|Holly, D - MSU DEPT OF BIOLOGY|
|Ervin, G - MSU DEPT OF BIOLOGY|
|Jackson, C - UNIV OF MS DEPT OF BIOLOG|
|Diehl, S - MSU DEPT FOREST PRODUCT|
Submitted to: Biological Invasions
Publication Type: Peer Reviewed Journal
Publication Acceptance Date: September 24, 2008
Publication Date: September 3, 2009
Citation: Holly, D.C., Ervin, G.N., Jackson, C.R., Diehl, S.V., Kirker, G.T. 2009. Effect of an Invasive Grass on Ambient Rates of Decomposition and Microbial Community Structure: A Search for Causality. Biological Invasions Volume 11, Issue 8 (2009), pg 1855. Interpretive Summary: Decomposition rates of above and below ground plant biomass of native (Andropogon glomeratus) and invasive (Imperata cylindrica) grass species were compared over a 12 month period. Below ground biomass of I. cylindirca always decomposed faster than A. glomeratus. A. glomeratus also decayed faster when placed within a stand of I. cylindrica. Microbial community analysis indicated that site invaded by I. cylindrica differed by both species composition and functional enzyme composition. The results support the growing consensus that invasion by I. cylindrica alters normal ecological processes and highlight a possible mechanism (alteration of microbial assemblages) by which I. cylindrica may alter rates of decay in invaded ecosystems.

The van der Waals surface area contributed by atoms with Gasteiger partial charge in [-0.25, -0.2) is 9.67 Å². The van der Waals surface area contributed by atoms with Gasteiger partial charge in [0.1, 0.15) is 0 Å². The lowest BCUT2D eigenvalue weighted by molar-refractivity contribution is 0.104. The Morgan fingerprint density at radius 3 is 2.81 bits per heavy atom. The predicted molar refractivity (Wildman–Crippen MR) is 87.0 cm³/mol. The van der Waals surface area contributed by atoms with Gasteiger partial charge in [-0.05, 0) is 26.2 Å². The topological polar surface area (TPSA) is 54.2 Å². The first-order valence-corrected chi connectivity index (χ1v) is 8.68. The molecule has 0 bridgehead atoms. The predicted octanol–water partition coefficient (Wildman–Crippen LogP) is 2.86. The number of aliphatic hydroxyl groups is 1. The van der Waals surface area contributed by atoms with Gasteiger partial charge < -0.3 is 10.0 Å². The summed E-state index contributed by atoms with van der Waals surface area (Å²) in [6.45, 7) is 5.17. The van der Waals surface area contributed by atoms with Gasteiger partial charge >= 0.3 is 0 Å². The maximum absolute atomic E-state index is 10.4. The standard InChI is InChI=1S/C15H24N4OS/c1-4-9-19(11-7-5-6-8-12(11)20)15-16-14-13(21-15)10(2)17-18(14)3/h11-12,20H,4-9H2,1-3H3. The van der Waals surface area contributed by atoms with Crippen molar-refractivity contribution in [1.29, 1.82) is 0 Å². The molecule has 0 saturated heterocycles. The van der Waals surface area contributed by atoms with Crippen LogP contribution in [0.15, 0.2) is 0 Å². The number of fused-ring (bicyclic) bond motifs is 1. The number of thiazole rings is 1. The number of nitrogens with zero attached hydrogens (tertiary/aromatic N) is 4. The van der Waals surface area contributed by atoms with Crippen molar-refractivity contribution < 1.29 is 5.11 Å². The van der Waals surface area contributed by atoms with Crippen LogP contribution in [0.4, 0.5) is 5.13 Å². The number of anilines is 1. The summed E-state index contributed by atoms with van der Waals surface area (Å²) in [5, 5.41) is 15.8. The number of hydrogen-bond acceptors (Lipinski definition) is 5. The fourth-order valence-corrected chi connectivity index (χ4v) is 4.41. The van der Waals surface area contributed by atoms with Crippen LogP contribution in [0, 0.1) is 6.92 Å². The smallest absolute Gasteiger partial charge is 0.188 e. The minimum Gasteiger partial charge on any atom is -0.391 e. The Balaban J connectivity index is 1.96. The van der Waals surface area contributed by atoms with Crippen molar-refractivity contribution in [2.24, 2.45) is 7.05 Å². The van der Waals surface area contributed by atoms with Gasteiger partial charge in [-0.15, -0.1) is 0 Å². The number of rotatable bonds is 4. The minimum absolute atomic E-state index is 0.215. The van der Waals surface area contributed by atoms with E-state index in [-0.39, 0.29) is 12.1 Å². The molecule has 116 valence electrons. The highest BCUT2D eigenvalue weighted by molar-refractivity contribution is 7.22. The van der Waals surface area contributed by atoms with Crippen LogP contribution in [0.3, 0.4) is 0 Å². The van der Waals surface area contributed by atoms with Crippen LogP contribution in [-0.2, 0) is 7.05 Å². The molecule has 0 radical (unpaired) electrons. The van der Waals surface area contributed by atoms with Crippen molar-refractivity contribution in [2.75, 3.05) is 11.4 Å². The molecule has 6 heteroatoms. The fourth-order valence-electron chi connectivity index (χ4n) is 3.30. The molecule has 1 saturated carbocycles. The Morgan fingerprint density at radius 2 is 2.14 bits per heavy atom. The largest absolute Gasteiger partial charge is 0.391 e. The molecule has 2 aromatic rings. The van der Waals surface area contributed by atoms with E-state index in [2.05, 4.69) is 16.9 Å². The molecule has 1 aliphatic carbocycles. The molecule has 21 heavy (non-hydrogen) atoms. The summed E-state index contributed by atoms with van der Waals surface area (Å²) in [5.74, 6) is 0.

Technical Abstract: In sutu decomposition of above and below ground plant biomass of the native grass species Andropogon glmoeratus (Walt.) B.S.P and exotic Imperata cylindrica (L.) Beauv. (cogongrass) was investigated using litter bags over the course of a 12 month period. The above and below ground biomass of the invasive I. cylindrica always decomposed faster than that of the native A. glomeratus. Also, below ground biomass of both species decomposed at a consistently faster rate when placed within an invaded area consisting of a monotypic stand of I. cylindrica as opposed to within a native plant stand assemblage. However, there was no similar such trend observed in the above ground plant material. The microbial communities associated with the invaded sites often differed from those found in the native vegetation and provide a causal mechanism by which to explain the observed differences in decomposition rates. The microbial communities differed not only compositionally, as indicated by ordination analyses, but also functionally with respect to enzymatic activity essential to the decay process. This study supports the grwoing concensus that invasive plant species alter normal ecological processes and highlights a possible mechanism (alteration of microbial assemblages) by which I. cylindrica may alter an ecosystem process (decomposition).